The 110th Holds in the Ardennes...

...the Blunting of Hitler's Last Gamble and the Invasion of the Reich, from Fonthill Media

Title: The 110th Holds in the Ardennes
Author: Walter S. Zapotoczny Jr.

Publisher: Fonthill Media
ISBN: 978-1-78155-605-4

 

For WW2 historians and modellers, the Battle of the Bulge, the final throw of the dice for the German Army on the Western Front remains a fascinating topic.  There are plenty of books out there which deal with the subject, but perhaps there is something of a concentration on the story of the US 101st Airborne Division, and their defence of the besieged town of Bastogne.  They were trucked in to provide reinforcements once the offensive had been launched.  However, despite stories of the collapse of some US units in the face of the unexpected German offensive, this book details the vital work of the 110th Infantry Regiment, part of the US 28th Infantry Division, who managed to delay the powerful German units which assaulted them in the first 2/3 days of the offensive.  By fighting their vital defensive actions it delayed the German units enough to allow for the US to bring in reinforcements and ultimately prevent the success of the German plan to break through between the British and American armies, and to push through to the coastal port of Antwerp.

The thing I like about this is the way the author has combined elements from other sources within his own so get the balance of the story.  He has combined content from After Action Reports along with excerpts from organisations such as the US Army Centre of Military History and the Luxemburg based Study Group on the Battle of the Bulge (CEBA).  The 19 chapters start by setting the scene of both Allied and German situations as 1944 was coming to a close, the German plan for their offensive, the situation of the US 28th Infantry Division prior to the offensive and a look at the opposing troop strengths and weapons.  It goes on to tell the chronological story of these vital opening days.  These include the fall of Weiler and Wahlhausen, and fighting around Hosingen and the German drive for Clervaux via Marnach and Munchausen.  Then there is the fall of Consthum and the threat to the 28th Divisional Headquarters at Clervaux.  These are followed by some of the After Action reports and a battle diary kept by a Staff Officer of the 110th.  The closing Epilogue summarises the story quite neatly.  This was a US unit which had been sent to the Ardennes for a 'rest' in what was thought to be a quiet area of the line after significant losses during the fighting of the Hurtgen Forest and covering an extended frontage.  Not a continual line but a series of strongpoints along a ridge which were (thankfully) set for all round defence.  The 110th was a mix of experienced troops as well as newly arrived replacements for their earlier losses.  To add to all this, a series of Appendices also hold some useful reference data.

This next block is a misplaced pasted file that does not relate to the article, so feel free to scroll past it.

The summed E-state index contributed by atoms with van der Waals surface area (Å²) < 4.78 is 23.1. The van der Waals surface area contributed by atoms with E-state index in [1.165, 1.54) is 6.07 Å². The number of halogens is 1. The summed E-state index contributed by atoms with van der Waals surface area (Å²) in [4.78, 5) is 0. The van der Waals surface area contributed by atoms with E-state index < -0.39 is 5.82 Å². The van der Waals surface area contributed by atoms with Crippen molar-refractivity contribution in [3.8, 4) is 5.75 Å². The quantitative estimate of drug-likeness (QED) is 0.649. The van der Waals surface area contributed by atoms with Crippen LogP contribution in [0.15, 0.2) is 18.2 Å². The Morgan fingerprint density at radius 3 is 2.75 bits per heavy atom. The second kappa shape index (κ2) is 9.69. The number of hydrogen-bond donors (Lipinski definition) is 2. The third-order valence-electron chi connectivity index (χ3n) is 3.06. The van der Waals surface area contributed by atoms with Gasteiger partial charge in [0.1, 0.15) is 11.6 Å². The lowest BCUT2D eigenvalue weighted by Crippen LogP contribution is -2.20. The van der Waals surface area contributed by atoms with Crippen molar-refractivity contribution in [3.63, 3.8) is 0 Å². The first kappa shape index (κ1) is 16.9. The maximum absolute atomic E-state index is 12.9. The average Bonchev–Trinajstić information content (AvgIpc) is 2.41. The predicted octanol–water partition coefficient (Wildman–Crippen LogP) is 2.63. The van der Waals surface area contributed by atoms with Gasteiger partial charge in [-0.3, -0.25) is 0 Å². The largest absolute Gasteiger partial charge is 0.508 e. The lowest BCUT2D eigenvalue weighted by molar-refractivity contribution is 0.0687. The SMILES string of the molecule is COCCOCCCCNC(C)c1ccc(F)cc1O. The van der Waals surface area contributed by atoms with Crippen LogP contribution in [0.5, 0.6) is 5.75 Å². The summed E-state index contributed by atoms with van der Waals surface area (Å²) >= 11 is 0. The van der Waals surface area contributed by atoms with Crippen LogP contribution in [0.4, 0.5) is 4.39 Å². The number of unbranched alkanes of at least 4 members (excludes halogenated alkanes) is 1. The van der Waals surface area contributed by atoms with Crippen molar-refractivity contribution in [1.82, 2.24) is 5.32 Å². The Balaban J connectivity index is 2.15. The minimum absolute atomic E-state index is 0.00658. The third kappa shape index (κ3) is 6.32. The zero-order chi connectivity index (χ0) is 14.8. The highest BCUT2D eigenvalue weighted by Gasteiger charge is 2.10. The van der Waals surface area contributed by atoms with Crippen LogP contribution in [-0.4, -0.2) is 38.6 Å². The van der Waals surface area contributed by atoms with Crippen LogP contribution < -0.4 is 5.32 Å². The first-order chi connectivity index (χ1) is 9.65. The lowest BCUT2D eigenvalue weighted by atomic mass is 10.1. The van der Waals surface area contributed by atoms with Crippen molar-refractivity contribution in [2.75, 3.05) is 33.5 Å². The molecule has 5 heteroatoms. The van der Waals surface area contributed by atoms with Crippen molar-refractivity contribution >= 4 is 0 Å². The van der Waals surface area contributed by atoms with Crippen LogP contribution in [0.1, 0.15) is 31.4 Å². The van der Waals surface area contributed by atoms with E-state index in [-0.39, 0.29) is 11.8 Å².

This makes for an interesting read of what it was like for troops on both sides, as well as the civilians caught up the middle of it all.  It is also an insight into a situation where despite being in a desperate situation, suffering losses and fighting until ammunition ran out and then trying to evade capture.  Not a glamorous situation to describe, but one which did prove vital to the blunting of this significant German offensive late on in the war. 

‚Äč

Robin